Obraniak defends his Euro 2012 place in Poland
WARSAW, Poland (AP) -Poland midfielder Ludovic Obraniak defended his place in the national team at the European Championship, saying Tuesday he is proud to play for the country despite being born in France.
The issue erupted Monday after comments by Obraniak were published in a French magazine that quoted the 27-year-old as saying he didn't feel accepted or integrated with the national team.
Obraniak, who normally speaks French to the Polish media, put the issue to rest Tuesday, making a brief statement to journalists in Polish: "We are three days ahead of the Euro, and that's very important. I'm here for two years and today I feel like a Pole. I like Poland. I like Poles.''
"There's a good atmosphere in the team, and we are happy,'' he said.
The message - and effort to speak Polish - appeared to hit home, winning a burst of applause from Polish journalists in the crowded team media center.
Obraniak, whose grandfather was born in Poland, received Polish citizenship in 2009 and quickly became a key player for the national team, scoring five goals in 23 matches.
His national team career began under Leo Beenhakker, who used Obraniak on the left flank. Poland's current coach, Franciszek Smuda, has tended to use him more in the center of the pitch between the midfield and star striker Robert Lewandowski, in an attacking support role.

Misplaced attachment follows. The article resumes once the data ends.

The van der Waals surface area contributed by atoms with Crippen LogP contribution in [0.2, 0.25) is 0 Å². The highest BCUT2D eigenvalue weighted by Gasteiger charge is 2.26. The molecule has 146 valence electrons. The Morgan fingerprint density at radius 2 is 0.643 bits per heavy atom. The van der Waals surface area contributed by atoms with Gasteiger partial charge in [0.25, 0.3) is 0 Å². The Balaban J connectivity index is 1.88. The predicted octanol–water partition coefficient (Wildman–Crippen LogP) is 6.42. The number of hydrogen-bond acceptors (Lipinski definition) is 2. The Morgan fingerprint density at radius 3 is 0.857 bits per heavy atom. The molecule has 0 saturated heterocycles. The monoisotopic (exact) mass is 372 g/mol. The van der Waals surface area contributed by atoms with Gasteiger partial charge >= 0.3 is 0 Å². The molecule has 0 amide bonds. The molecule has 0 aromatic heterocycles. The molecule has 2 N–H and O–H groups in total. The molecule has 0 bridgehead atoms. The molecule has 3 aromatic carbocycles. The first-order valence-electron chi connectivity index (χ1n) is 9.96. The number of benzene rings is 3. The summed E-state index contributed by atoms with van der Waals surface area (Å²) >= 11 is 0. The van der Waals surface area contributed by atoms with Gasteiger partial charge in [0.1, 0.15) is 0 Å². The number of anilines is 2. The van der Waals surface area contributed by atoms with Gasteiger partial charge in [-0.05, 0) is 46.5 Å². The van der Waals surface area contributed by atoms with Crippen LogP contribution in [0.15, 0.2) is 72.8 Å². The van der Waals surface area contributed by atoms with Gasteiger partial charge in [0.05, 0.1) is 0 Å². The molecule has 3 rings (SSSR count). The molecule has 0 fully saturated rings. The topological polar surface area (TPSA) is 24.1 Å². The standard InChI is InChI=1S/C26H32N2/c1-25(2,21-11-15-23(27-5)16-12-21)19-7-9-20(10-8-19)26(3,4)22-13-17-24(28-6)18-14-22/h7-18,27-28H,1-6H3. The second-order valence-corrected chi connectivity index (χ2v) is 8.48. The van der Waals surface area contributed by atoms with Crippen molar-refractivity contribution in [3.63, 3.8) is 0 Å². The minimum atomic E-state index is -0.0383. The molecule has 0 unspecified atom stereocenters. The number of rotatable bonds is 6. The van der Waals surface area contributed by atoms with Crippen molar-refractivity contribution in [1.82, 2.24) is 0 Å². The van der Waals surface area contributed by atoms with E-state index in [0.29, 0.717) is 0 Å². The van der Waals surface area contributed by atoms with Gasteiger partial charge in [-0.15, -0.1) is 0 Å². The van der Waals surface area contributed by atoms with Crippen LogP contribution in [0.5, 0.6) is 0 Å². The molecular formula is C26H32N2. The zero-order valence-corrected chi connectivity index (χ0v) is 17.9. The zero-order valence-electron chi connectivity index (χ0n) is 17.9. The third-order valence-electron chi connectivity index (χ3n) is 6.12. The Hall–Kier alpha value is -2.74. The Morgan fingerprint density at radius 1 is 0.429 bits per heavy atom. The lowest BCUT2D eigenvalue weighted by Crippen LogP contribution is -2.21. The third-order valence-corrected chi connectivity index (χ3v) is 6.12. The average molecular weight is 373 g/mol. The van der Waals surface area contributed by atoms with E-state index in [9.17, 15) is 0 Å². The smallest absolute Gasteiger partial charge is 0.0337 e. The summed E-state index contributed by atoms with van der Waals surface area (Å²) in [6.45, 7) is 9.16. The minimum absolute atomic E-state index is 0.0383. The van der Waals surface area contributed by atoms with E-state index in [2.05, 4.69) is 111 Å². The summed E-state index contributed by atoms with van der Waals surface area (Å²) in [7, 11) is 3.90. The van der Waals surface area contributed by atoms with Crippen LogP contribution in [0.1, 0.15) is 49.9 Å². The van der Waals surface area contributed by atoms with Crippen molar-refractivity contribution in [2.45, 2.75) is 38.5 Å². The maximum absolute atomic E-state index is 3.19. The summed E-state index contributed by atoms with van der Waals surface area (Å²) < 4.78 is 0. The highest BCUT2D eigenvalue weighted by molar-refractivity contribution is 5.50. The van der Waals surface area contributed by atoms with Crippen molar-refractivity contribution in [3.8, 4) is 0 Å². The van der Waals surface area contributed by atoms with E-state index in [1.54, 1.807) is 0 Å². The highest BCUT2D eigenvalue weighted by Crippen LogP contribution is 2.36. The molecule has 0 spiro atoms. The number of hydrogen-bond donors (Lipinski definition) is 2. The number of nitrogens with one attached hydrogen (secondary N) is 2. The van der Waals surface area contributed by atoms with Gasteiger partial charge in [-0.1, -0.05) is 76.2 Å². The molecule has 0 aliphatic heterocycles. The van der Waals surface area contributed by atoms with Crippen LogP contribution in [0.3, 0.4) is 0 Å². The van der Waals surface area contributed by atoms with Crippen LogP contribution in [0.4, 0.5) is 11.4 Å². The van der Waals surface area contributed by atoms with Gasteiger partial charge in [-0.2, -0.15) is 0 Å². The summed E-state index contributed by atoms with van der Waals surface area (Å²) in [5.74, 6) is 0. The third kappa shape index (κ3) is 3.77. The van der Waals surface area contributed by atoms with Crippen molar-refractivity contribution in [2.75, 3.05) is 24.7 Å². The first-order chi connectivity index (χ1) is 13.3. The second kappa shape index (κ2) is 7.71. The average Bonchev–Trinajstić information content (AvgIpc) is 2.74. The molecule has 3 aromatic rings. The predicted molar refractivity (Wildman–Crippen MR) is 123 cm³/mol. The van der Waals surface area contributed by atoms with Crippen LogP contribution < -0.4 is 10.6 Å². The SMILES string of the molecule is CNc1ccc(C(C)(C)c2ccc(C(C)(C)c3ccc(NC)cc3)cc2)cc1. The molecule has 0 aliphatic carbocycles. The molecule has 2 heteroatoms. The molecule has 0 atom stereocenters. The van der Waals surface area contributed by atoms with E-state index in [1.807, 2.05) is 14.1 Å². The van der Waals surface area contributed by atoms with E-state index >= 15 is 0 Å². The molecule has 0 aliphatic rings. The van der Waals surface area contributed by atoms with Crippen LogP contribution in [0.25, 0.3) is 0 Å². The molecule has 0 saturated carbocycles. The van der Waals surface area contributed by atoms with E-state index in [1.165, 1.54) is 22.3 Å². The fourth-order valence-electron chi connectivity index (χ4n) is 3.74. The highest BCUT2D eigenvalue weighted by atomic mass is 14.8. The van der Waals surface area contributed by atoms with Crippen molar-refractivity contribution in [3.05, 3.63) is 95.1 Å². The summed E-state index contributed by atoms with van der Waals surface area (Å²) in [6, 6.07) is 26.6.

Obraniak acknowledged that the issue of foreign-born players has struck a chord among some in Poland, but noted that it's nothing new in the football world.
"Today we live in an open world. It's two years that I've been here. It's not like I just arrived a few months ago to play in the Euro,'' Obraniak said later in French. "Today I feel, even if I'm not totally Polish in a cultural sense - I don't speak the language, I don't live here - so it's true that culturally I'm not totally Polish, but when I'm here I feel good, and in the team I'm totally at ease.''
Poland's other French-born player, Damien Perquis, also insisted there was no split with other players because of his birthplace. Perquis, whose grandmother is Polish and will be in the stands for the tournament opener, received his Polish citizenship in September 2011.
"I was born in France, but during my life my grandmother gave me some Polish blood, it's true, and my heart is Polish too,'' he said. "I don't know. Some people make problems generally about this. Sure, I don't speak (the language), but I'm a Polish guy too.''
Both players are expected to start for Poland in the tournament's opening match Friday against Greece in Warsaw.
Obraniak, in particular, is looking forward to the matchup. He made his Poland debut in 2009 against the Greeks, scoring two goals in a 2-0 win.
"I hope the score will be the same as my first game,'' he said. "We are above all interested in a good result in our first match because it will put us on the right path and give us a lot of confidence.''
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